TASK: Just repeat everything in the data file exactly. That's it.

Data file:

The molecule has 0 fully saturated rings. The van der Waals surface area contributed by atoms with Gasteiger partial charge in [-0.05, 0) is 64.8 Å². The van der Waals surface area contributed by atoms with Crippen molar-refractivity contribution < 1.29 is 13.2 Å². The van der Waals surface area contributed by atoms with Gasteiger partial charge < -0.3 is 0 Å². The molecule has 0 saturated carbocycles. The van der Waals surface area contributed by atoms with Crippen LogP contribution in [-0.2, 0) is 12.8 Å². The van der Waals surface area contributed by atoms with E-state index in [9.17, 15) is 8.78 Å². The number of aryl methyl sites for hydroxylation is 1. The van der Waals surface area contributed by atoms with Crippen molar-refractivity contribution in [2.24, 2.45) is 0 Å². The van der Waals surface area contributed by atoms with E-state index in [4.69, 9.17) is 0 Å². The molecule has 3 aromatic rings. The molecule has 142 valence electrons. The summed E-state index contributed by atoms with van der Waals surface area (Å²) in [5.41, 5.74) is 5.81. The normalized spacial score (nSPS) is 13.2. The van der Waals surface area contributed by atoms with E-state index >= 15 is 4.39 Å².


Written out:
The molecule has 0 fully saturated rings. The van der Waals surface area contributed by atoms with Gasteiger partial charge in [-0.05, 0) is 64.8 Å². The van der Waals surface area contributed by atoms with Crippen molar-refractivity contribution < 1.29 is 13.2 Å². The van der Waals surface area contributed by atoms with Gasteiger partial charge < -0.3 is 0 Å². The molecule has 0 saturated carbocycles. The van der Waals surface area contributed by atoms with Crippen LogP contribution in [-0.2, 0) is 12.8 Å². The van der Waals surface area contributed by atoms with E-state index in [9.17, 15) is 8.78 Å². The number of aryl methyl sites for hydroxylation is 1. The van der Waals surface area contributed by atoms with Crippen molar-refractivity contribution in [2.24, 2.45) is 0 Å². The van der Waals surface area contributed by atoms with E-state index in [4.69, 9.17) is 0 Å². The molecule has 3 aromatic rings. The molecule has 142 valence electrons. The summed E-state index contributed by atoms with van der Waals surface area (Å²) in [5.41, 5.74) is 5.81. The normalized spacial score (nSPS) is 13.2. The van der Waals surface area contributed by atoms with E-state index >= 15 is 4.39 Å².